A large proportion of international business leaders remain confident in India's short- and long-term prospects and are readying plans to make additional and first-time investments in the country, it said on Tuesday.
India remains an attractive destination for foreign direct investments (FDI) on account of healthy prospects of economic growth and its skilled workforce, according to a survey by Deloitte. A large proportion of international business leaders remain confident in India’s short- and long-term prospects and are readying plans to make additional and first-time investments in the country, it said on Tuesday.
“The survey, which questioned 1,200 business leaders of multinational corporations in the US, UK, Japan and Singapore, found that India remains an attractive destination for investments, scoring highly for its skilled workforce and prospects for economic growth,” the survey – India’s FDI Opportunity – said.
India can target attracting greater FDI into seven capital-intensive sectors – textile and apparel, food processing, electronics, pharmaceuticals, vehicles and parts, chemicals and capital goods – that have contributed USD 181 billion of merchandise exports in 2020-21, it added. These seven sectors have the necessary potential, opportunity, and capability to show quick results and set a global precedent, the report noted.
It also said that more business leaders, especially in Japan, are making investments in India for access to the domestic market rather than using India as a springboard for exports.
“India has the strongest positive perception in the US when compared to markets such as China, Brazil, Mexico, and Vietnam…The US and UK business leaders expressed greater confidence in India’s stability,” it said.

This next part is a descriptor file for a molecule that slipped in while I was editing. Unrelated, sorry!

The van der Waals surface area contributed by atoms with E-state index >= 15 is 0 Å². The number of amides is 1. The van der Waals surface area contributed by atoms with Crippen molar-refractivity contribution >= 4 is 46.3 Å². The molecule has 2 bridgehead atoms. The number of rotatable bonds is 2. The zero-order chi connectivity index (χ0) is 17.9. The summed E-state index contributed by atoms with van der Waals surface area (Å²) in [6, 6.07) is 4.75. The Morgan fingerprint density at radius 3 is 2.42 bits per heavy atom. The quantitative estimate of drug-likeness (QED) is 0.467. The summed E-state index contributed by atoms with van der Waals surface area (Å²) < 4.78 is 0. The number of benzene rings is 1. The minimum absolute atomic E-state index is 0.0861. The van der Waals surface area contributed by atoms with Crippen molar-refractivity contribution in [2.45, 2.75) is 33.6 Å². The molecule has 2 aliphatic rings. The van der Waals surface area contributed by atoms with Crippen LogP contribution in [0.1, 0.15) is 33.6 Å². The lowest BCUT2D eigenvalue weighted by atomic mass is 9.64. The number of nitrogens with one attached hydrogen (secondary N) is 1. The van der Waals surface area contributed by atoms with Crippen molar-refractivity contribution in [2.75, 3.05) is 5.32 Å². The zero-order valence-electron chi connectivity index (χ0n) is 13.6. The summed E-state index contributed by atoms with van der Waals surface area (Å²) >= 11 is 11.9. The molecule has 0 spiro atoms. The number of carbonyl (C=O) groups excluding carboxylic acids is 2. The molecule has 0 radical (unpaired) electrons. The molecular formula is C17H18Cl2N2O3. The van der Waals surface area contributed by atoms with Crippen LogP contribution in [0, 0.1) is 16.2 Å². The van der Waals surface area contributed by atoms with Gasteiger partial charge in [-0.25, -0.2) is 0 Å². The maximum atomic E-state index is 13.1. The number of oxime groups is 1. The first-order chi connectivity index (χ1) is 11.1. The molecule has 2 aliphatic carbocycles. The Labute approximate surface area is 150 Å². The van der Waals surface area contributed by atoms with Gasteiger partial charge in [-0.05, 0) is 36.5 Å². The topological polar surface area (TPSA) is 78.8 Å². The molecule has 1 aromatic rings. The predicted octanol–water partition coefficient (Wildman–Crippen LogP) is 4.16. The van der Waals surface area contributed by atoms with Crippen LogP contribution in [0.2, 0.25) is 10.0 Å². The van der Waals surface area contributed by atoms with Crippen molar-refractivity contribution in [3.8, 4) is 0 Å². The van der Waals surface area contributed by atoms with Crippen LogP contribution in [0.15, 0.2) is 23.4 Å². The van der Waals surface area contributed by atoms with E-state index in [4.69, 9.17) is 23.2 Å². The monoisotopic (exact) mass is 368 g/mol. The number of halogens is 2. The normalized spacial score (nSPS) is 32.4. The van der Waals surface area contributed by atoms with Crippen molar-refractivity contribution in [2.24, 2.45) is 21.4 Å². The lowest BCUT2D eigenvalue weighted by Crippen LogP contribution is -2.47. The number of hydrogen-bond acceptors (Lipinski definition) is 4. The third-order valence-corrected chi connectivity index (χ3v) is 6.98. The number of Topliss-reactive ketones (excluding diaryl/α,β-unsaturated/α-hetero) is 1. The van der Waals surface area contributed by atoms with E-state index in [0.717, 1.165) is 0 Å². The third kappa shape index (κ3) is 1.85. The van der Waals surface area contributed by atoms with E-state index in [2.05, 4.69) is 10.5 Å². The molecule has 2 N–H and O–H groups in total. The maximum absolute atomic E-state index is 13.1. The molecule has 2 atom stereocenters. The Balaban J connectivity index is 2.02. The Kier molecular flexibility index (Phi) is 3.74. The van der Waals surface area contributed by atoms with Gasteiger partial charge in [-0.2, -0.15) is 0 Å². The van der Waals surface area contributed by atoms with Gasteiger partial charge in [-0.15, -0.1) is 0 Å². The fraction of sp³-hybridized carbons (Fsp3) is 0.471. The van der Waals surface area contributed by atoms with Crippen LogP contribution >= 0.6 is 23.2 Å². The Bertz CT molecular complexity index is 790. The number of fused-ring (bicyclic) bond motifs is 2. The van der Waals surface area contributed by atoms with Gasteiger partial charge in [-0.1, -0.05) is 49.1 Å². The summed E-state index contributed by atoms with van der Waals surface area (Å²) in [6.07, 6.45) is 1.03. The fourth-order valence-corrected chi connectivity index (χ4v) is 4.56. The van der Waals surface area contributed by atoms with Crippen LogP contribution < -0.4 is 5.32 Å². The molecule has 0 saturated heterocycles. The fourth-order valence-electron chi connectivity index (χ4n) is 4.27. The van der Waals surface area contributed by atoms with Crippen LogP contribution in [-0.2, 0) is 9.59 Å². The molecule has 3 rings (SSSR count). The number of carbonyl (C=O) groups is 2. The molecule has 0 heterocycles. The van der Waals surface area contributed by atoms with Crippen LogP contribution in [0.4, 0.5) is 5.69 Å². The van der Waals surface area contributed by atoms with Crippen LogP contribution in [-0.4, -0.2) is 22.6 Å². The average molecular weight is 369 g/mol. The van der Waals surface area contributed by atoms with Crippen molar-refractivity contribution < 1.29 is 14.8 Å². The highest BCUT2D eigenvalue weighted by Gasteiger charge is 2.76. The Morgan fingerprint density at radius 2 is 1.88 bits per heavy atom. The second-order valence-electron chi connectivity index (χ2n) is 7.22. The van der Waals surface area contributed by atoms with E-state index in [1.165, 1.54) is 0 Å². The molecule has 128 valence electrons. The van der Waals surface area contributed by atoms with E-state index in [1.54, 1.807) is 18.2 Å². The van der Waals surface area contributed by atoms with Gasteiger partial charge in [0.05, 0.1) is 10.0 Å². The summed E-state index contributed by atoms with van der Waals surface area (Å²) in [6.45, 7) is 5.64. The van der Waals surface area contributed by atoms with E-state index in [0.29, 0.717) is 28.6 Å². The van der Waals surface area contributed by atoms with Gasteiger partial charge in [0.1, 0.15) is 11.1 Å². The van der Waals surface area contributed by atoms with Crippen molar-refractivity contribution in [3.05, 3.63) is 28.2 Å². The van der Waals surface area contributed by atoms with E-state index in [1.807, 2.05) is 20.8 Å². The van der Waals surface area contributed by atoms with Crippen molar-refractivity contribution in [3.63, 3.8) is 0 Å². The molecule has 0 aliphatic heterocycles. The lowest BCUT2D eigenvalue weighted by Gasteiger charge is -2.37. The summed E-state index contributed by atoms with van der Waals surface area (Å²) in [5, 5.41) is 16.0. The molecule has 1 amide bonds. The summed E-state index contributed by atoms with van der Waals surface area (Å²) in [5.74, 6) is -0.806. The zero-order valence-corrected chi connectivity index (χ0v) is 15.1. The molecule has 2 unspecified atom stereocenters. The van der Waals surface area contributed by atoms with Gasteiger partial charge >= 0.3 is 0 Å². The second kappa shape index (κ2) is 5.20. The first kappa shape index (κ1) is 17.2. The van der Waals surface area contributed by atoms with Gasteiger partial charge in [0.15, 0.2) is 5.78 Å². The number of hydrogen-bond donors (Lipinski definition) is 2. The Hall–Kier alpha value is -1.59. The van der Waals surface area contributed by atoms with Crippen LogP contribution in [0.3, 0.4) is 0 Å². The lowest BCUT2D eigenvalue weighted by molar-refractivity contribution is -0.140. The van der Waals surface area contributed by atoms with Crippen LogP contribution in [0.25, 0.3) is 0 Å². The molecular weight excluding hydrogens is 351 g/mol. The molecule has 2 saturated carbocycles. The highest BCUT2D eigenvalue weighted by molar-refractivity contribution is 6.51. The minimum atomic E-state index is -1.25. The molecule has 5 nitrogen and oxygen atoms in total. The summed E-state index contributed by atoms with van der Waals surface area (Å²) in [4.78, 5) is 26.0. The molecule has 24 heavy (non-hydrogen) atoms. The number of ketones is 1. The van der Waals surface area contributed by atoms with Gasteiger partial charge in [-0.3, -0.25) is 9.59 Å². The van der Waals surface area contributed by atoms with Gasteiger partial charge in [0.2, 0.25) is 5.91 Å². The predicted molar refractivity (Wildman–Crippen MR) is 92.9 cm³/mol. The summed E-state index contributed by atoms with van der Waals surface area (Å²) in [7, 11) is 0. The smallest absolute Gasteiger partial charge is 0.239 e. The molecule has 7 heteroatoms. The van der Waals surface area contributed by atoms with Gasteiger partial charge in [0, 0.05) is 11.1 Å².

The respondents from Japan and Singapore currently view Vietnam as their preferred investment destination, as per the report. Despite recent reforms to improve the ease of doing business in India, the survey found that awareness among investors remains low. Business leaders in Japan (16 per cent) and Singapore (9 per cent) were least aware of initiatives such as the digitisation of customs clearance and production linked incentives for manufacturers, it said.
“Accordingly, India was perceived as a more challenging environment to do business compared to China and Vietnam,” it said, adding while India is perceived as both politically and economically stable, it scored lower on institutional stability, that is, regulatory clarity and efficient judicial redress and mechanisms.
Inadequate infrastructure was another negative factor cited by existing and potential investors, it said. Deloitte Global CEO Punit Renjen said: “We believe the outlook can only get better because of India’s improving ease of business, which includes fiscal benefits and other reforms. These positive steps further convince me that India is moving towards its ambition of a USD 5 trillion economy”.
N Venkatram, CEO, Deloitte India, said that directing FDI into capital-intensive sectors should be the focus, as it is key to the country’s gross capital formation as well as establishing its position as a global trade partner. “While global organisations look for alternative destinations to manufacture and India is well-positioned to capture a disproportionate share of the shift, the country must continue to enact reforms and initiatives that drive improvement, building confidence in and competitiveness of India’s economy,” he said.